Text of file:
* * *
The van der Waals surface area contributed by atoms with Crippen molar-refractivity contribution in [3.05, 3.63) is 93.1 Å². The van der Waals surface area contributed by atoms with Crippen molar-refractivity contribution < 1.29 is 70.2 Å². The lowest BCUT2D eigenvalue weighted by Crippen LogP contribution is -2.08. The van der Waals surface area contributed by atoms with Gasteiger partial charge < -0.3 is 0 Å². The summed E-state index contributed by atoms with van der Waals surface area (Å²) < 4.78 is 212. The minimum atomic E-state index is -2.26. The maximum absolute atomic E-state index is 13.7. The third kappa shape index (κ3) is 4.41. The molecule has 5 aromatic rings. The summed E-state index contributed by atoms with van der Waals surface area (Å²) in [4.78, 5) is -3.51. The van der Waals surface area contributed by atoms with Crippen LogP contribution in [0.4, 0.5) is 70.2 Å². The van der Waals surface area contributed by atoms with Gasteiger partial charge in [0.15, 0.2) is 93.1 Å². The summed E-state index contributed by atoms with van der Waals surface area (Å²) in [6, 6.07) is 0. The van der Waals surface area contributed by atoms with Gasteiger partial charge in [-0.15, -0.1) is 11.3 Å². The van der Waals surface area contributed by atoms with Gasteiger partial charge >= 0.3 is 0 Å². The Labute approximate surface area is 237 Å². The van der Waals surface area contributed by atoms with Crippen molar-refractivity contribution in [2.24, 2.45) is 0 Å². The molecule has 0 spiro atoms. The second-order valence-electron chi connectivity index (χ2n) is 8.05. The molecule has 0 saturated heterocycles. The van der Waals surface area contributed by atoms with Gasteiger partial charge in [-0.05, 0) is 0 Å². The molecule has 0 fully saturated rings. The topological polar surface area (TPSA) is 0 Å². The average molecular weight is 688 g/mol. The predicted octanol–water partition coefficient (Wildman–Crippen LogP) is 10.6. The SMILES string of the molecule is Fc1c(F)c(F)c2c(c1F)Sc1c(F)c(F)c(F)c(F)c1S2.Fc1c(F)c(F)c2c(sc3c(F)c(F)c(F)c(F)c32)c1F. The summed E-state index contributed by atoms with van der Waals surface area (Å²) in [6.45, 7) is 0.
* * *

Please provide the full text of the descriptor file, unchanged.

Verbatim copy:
The van der Waals surface area contributed by atoms with Crippen molar-refractivity contribution in [3.05, 3.63) is 93.1 Å². The van der Waals surface area contributed by atoms with Crippen molar-refractivity contribution < 1.29 is 70.2 Å². The lowest BCUT2D eigenvalue weighted by Crippen LogP contribution is -2.08. The van der Waals surface area contributed by atoms with Gasteiger partial charge < -0.3 is 0 Å². The summed E-state index contributed by atoms with van der Waals surface area (Å²) < 4.78 is 212. The minimum atomic E-state index is -2.26. The maximum absolute atomic E-state index is 13.7. The third kappa shape index (κ3) is 4.41. The molecule has 5 aromatic rings. The summed E-state index contributed by atoms with van der Waals surface area (Å²) in [4.78, 5) is -3.51. The van der Waals surface area contributed by atoms with Crippen LogP contribution in [0.4, 0.5) is 70.2 Å². The van der Waals surface area contributed by atoms with Gasteiger partial charge in [0.15, 0.2) is 93.1 Å². The summed E-state index contributed by atoms with van der Waals surface area (Å²) in [6, 6.07) is 0. The van der Waals surface area contributed by atoms with Gasteiger partial charge in [-0.15, -0.1) is 11.3 Å². The van der Waals surface area contributed by atoms with Gasteiger partial charge >= 0.3 is 0 Å². The Labute approximate surface area is 237 Å². The van der Waals surface area contributed by atoms with Crippen molar-refractivity contribution in [2.24, 2.45) is 0 Å². The molecule has 0 spiro atoms. The second-order valence-electron chi connectivity index (χ2n) is 8.05. The molecule has 0 saturated heterocycles. The van der Waals surface area contributed by atoms with Gasteiger partial charge in [-0.05, 0) is 0 Å². The molecule has 0 fully saturated rings. The topological polar surface area (TPSA) is 0 Å². The average molecular weight is 688 g/mol. The predicted octanol–water partition coefficient (Wildman–Crippen LogP) is 10.6. The SMILES string of the molecule is Fc1c(F)c(F)c2c(c1F)Sc1c(F)c(F)c(F)c(F)c1S2.Fc1c(F)c(F)c2c(sc3c(F)c(F)c(F)c(F)c32)c1F. The summed E-state index contributed by atoms with van der Waals surface area (Å²) in [6.45, 7) is 0.